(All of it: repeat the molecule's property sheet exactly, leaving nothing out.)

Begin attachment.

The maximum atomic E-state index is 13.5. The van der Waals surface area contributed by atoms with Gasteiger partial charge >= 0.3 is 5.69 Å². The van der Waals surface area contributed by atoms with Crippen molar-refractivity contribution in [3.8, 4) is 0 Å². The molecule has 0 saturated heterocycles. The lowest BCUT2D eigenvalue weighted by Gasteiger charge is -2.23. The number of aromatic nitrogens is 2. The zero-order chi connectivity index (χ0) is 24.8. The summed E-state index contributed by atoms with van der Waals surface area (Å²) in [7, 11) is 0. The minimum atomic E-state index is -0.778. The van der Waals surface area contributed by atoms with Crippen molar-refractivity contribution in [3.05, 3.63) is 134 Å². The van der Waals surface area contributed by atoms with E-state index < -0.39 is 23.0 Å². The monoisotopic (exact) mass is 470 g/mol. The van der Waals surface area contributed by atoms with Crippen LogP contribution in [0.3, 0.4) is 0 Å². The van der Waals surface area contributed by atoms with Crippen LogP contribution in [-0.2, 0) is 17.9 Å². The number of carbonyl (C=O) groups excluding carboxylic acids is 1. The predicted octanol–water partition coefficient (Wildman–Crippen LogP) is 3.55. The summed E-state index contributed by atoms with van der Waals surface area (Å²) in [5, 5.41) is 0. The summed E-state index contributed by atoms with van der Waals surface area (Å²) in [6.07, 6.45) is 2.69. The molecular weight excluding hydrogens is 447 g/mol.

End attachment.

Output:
The maximum atomic E-state index is 13.5. The van der Waals surface area contributed by atoms with Gasteiger partial charge >= 0.3 is 5.69 Å². The van der Waals surface area contributed by atoms with Crippen molar-refractivity contribution in [3.8, 4) is 0 Å². The molecule has 0 saturated heterocycles. The lowest BCUT2D eigenvalue weighted by Gasteiger charge is -2.23. The number of aromatic nitrogens is 2. The zero-order chi connectivity index (χ0) is 24.8. The summed E-state index contributed by atoms with van der Waals surface area (Å²) in [7, 11) is 0. The minimum atomic E-state index is -0.778. The van der Waals surface area contributed by atoms with Crippen molar-refractivity contribution in [3.05, 3.63) is 134 Å². The van der Waals surface area contributed by atoms with E-state index < -0.39 is 23.0 Å². The monoisotopic (exact) mass is 470 g/mol. The van der Waals surface area contributed by atoms with Crippen LogP contribution in [0.3, 0.4) is 0 Å². The van der Waals surface area contributed by atoms with Crippen LogP contribution in [-0.2, 0) is 17.9 Å². The number of carbonyl (C=O) groups excluding carboxylic acids is 1. The predicted octanol–water partition coefficient (Wildman–Crippen LogP) is 3.55. The summed E-state index contributed by atoms with van der Waals surface area (Å²) in [5, 5.41) is 0. The summed E-state index contributed by atoms with van der Waals surface area (Å²) in [6.07, 6.45) is 2.69. The molecular weight excluding hydrogens is 447 g/mol.